Insane evil morons marching to Easter service(was:TheVictor'sRights)

johnhall johnhall at isomedia.com
Sun Apr 20 19:56:50 PDT 2003


> From: fork-bounces at xent.com [mailto:fork-bounces at xent.com] On Behalf
Of
> Russell Turpin

> John Hall:
> >Here was the better idea: treat it as a real war. Two regimes that
were
> >enemies of the United States are no more. ..
> 
> Is that the reasoning now?
> 
> You see, John, I don't particularly mind the
> fact that we conquered Iraq. What I mind is that
> I don't know why we did so, that the administration's
> reasoning about it seemed to shift every month
> before the action, that we put out a lot of verbiage
> about WMDs and created this appearance of working
> with the UN that still seems largely a charade, and
> that our plans of what to do subsequent to the
> conquest seem every bit as clear, focused, and
> planned as the political preliminaries.

Why did there only have to be _one_ reason?

Why, out of a set of good reasons, should everyone agree on the same
ones?

Saddam's history with WMDs was certainly one of the good reasons, and it
still is.

We did work with the UN.  We exposed Saddam's charade, and Chirac's.  

"Working with the UN" didn't mean, at least to me, giving Chirac or any
other country a veto.  It meant going through the UN to demonstrate one
last time that Saddam was incorrigible.  That we underestimated the
desire of Chirac to oppose the US at all costs doesn't mean we didn't
work with the UN.

Furthermore, the attempt to "work with the UN" required that we downplay
some of the strongest reasons the US had for doing the right thing since
many other nations aren't as receptive to those reasons.  [The implosion
of the UN will make it easier to make the case to the American public in
the future.]

As to the future of Iraq after the conquest, that is something that by
its nature requires playing things by ear.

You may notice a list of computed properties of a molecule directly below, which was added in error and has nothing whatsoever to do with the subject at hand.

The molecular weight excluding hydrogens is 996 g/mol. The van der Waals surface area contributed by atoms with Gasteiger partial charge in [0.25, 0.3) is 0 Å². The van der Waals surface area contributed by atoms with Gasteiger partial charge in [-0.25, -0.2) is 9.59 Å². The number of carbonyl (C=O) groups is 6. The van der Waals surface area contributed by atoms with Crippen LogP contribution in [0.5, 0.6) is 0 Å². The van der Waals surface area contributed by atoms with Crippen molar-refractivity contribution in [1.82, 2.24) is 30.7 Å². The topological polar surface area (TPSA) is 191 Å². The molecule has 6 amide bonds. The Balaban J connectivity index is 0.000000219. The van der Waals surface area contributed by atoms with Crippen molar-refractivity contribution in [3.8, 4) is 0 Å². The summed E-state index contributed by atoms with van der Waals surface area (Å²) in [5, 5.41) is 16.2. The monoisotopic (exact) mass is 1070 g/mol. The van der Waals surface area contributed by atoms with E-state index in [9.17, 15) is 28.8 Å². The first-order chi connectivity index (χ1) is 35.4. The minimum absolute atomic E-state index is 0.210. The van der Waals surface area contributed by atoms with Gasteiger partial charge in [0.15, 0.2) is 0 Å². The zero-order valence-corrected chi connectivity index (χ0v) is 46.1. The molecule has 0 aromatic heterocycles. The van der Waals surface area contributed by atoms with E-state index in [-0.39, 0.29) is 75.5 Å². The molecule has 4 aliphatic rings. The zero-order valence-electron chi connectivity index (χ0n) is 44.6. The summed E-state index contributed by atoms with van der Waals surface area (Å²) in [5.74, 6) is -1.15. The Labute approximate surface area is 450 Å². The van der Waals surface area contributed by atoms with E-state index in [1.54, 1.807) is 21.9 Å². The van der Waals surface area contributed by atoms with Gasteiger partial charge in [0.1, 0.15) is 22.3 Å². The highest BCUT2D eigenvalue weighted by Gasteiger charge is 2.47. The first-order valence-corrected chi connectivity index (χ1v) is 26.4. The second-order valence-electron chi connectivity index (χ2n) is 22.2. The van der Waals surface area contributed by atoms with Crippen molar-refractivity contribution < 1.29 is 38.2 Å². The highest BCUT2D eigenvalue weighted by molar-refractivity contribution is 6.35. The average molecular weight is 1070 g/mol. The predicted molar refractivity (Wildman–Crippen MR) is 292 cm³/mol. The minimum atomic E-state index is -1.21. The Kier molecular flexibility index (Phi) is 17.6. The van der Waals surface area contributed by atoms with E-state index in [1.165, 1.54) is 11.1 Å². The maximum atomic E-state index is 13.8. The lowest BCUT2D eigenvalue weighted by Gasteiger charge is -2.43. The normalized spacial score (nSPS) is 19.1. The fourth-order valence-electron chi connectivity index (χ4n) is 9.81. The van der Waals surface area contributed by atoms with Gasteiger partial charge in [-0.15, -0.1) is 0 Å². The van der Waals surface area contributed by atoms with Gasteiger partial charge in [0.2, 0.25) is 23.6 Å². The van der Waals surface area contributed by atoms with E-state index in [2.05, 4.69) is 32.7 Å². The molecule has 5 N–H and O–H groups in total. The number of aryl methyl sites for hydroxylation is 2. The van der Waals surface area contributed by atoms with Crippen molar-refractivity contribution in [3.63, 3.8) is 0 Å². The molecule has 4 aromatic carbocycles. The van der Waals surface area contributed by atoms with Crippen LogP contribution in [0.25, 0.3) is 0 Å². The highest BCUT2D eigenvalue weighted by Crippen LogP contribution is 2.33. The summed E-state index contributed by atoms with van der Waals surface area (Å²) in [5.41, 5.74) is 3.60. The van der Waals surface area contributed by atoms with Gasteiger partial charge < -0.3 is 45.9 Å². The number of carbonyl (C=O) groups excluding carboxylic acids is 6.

> I still hope. The thing is, John, US Presidents
> traditionally try to explain their war to their own
> citizens, and motivate them for the effort. 

G. W. Bush was quite convincing on those grounds to a wide majority of
the public.  Given that he was leading them in an entirely new direction
his success is stunning.

> In this
> case, I feel we -- the American people -- were a
> target for disinformation. 

When justifying action on a complex issue you focus on the simplest
reasons which resonate the best --> not necessarily the most compelling
reasons an expert might underline.

> You're reading the neocon script. Is that also our
> government's gameplan? If so, I don't see why we
> should be getting it from private think tanks,
> rather than our government. I have this odd
> notion that whatever thinktanks politicians read
> and use in making their decisions, after those
> decisions are made, we should get the gameplan
> and its rationale from those we elected. Is that
> too great an expectation?

You have a game plan and a rationale.  You might not have the entire
game plan, but that is because the game is still being played.  You
don't have all the rationale, but then you never do.

Bush gave enough of a rationale for the vast majority of the US to agree
with him.

Finally, I'm interested in Bush doing the right thing.  Knowing he
thought it was the right thing for the same reasons I did is a curiosity
only.






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